John Lennon, Closet Republican?

While his best-known solo effort was "anti-religious, anti-nationalistic, anti-conventional, [and] anti-capitalistic," John Lennon became a Reagan Republican a few years later, his assistant claims.

While his best-known solo effort was “anti-religious, anti-nationalistic, anti-conventional, [and] anti-capitalistic,” John Lennon became a Reagan Republican a few years later, his assistant claims.

WENN (“Lennon was a closet Republican: Assistant“):

John Lennon was a closet Republican, who felt a little embarrassed by his former radicalism, at the time of his death – according to the tragic Beatles star’s last personal assistant.

Fred Seaman worked alongside the music legend from 1979 to Lennon’s death at the end of 1980 and he reveals the star was a Ronald Reagan fan who enjoyed arguing with left-wing radicals who reminded him of his former self.

In new documentary Beatles Stories, Seaman tells filmmaker Seth Swirsky Lennon wasn’t the peace-loving militant fans thought he was while he was his assistant.

He says, “John, basically, made it very clear that if he were an American he would vote for Reagan because he was really sour on (Democrat) Jimmy Carter. He’d met Reagan back, I think, in the 70s at some sporting event… Reagan was the guy who had ordered the National Guard, I believe, to go after the young (peace) demonstrators in Berkeley, so I think that John maybe forgot about that… He did express support for Reagan, which shocked me.

“I also saw John embark in some really brutal arguments with my uncle, who’s an old-time communist… He enjoyed really provoking my uncle… Maybe he was being provocative… but it was pretty obvious to me he had moved away from his earlier radicalism.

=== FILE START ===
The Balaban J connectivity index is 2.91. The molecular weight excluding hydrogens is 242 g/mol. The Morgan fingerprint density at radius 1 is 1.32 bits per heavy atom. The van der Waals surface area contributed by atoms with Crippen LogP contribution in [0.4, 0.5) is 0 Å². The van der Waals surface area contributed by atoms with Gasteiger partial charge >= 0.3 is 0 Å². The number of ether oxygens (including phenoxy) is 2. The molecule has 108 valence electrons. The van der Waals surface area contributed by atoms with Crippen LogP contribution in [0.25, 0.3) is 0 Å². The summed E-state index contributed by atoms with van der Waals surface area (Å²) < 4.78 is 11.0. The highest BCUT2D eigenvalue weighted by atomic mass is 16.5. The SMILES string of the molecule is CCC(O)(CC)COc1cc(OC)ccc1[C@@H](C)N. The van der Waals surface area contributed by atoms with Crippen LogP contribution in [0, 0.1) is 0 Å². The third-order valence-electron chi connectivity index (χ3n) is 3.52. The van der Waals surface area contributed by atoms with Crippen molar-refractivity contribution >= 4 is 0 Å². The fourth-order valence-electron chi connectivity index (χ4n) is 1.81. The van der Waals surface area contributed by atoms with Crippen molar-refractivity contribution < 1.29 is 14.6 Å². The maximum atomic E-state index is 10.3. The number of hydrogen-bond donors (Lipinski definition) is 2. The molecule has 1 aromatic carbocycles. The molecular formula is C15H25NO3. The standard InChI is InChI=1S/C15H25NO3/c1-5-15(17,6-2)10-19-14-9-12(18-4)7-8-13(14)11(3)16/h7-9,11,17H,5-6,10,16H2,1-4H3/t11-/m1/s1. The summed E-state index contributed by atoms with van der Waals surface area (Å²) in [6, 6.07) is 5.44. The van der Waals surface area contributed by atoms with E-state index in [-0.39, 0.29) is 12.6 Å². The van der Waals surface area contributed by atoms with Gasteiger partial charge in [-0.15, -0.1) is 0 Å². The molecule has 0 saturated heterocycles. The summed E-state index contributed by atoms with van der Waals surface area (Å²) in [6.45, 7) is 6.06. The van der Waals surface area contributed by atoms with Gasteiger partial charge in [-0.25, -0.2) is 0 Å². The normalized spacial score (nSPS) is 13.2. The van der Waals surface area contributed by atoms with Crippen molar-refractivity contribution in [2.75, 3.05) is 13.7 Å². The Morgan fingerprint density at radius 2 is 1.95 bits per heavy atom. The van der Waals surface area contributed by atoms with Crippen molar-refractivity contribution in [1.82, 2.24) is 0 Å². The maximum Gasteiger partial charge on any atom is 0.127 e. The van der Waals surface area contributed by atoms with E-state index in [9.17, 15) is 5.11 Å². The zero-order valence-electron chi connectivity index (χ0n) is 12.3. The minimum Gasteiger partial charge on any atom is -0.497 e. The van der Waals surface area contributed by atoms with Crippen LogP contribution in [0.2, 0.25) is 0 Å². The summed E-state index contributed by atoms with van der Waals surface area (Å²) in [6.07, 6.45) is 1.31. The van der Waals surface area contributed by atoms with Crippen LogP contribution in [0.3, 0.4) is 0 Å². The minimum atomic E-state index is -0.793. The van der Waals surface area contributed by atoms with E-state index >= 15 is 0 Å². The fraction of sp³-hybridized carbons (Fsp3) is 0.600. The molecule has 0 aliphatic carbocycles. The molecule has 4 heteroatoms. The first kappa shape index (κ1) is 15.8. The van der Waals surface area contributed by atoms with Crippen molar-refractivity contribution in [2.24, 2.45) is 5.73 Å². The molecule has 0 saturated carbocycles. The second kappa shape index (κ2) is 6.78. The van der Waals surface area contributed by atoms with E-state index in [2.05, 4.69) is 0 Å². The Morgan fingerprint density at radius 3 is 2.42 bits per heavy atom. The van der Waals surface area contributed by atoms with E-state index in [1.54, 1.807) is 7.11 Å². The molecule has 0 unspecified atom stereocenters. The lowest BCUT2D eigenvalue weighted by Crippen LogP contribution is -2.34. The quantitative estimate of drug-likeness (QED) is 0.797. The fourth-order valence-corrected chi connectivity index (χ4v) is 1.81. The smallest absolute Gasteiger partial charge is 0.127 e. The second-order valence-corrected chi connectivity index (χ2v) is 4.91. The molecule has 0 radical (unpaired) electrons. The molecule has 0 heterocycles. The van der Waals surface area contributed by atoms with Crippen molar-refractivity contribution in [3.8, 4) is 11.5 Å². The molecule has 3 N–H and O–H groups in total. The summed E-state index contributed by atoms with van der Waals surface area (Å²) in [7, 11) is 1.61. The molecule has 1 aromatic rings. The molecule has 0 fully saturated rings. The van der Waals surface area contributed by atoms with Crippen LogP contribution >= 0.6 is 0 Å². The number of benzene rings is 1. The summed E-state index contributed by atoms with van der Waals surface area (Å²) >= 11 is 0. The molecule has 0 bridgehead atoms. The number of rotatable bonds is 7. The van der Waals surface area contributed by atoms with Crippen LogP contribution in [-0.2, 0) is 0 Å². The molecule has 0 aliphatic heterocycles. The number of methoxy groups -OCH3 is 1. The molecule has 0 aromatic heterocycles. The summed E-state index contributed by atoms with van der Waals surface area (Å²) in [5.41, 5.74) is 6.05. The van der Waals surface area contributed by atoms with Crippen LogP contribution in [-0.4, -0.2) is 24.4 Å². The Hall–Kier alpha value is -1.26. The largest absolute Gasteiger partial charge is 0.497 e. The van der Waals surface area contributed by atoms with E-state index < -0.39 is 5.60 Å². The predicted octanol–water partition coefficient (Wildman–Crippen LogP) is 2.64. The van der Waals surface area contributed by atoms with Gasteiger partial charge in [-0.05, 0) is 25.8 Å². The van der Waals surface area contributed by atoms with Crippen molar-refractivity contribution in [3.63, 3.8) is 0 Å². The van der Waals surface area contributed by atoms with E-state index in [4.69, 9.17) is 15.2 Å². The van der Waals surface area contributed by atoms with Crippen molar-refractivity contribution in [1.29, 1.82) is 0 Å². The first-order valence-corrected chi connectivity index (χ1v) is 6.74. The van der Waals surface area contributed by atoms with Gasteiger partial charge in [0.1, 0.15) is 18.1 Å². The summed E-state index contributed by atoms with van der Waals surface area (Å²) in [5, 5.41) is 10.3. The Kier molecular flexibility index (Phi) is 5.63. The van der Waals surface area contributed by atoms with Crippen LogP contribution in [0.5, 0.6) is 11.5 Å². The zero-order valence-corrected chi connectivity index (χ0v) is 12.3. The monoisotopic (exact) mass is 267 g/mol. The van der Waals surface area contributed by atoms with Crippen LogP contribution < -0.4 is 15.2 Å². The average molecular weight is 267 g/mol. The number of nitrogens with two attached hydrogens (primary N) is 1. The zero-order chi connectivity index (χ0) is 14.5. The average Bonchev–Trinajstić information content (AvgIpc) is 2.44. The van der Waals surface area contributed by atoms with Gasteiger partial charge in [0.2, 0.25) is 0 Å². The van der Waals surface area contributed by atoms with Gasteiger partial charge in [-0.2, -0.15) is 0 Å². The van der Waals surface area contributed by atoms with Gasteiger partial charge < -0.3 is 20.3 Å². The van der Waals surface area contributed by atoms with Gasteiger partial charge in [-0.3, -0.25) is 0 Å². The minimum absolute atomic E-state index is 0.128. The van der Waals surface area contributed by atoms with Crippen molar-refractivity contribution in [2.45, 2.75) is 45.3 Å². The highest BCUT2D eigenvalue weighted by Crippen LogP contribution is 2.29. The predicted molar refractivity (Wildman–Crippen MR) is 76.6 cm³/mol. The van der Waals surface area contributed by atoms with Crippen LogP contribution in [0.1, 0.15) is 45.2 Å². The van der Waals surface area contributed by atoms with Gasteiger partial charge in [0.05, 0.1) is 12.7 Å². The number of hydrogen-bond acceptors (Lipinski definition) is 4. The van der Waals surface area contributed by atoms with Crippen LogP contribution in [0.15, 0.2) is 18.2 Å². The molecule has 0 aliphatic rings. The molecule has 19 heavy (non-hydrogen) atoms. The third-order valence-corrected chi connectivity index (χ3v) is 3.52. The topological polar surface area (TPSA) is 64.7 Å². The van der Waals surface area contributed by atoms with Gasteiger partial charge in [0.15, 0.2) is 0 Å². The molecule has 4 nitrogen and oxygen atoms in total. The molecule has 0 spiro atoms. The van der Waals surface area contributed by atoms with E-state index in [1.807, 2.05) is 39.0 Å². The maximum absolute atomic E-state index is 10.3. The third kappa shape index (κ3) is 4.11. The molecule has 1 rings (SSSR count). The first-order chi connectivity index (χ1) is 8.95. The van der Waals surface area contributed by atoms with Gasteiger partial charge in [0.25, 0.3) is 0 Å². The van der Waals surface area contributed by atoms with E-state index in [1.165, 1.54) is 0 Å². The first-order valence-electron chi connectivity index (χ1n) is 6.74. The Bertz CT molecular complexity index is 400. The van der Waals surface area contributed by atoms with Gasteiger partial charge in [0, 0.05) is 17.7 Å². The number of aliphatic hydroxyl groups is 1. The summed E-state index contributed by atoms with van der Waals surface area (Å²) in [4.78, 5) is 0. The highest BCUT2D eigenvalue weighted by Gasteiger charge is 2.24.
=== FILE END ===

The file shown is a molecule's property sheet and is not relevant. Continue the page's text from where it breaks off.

“He was a very different person back in 1979 and 80 than he’d been when he wrote Imagine. By 1979 he looked back on that guy and was embarrassed by that guy’s naivete.”

These stories are a bit frustrating, in that they’re almost impossible to corroborate or refute.  But the story is plausible. Lennon had a flexible, inquisitive mind and was constantly exposing himself to new ideas. Lennon was 31 when he wrote “Imagine” and had just celebrated his 40th birthday when he was gunned down. And the 1970s was not a good decade for Western liberalism, which had become bloated in both Lennon’s native England and his adopted homeland. Margaret Thatcher had just come to power in the UK and Reagan had just gotten elected–although not yet inaugurated and having the chance to disappoint the dreamers–when Lennon was murdered.

Then again, it’s not as if he stopped writing songs in 1971.  His “Double Fantasy” album was recorded in August and September 1980 and released on November 17th, two weeks before his death. Few of the songs are overly political–he was more interested in Yoko and their son, Sean, who were the subject of numerous tracks on the album.  But, while not overtly ideological, it’s hard to see “Watching the Wheels” and its extolling of dropping out of the rat race and becoming content with one’s everyday life as encapsulating the Republican spirit.

Does it really matter?

Not really. Lennon has been dead more than three decades now–nearly as long as he lived and almost twice the time he was famous.  His legacy as a musician stands on its own. Those who look to artists to validate their political philosophy are apt to be disappointed at any rate.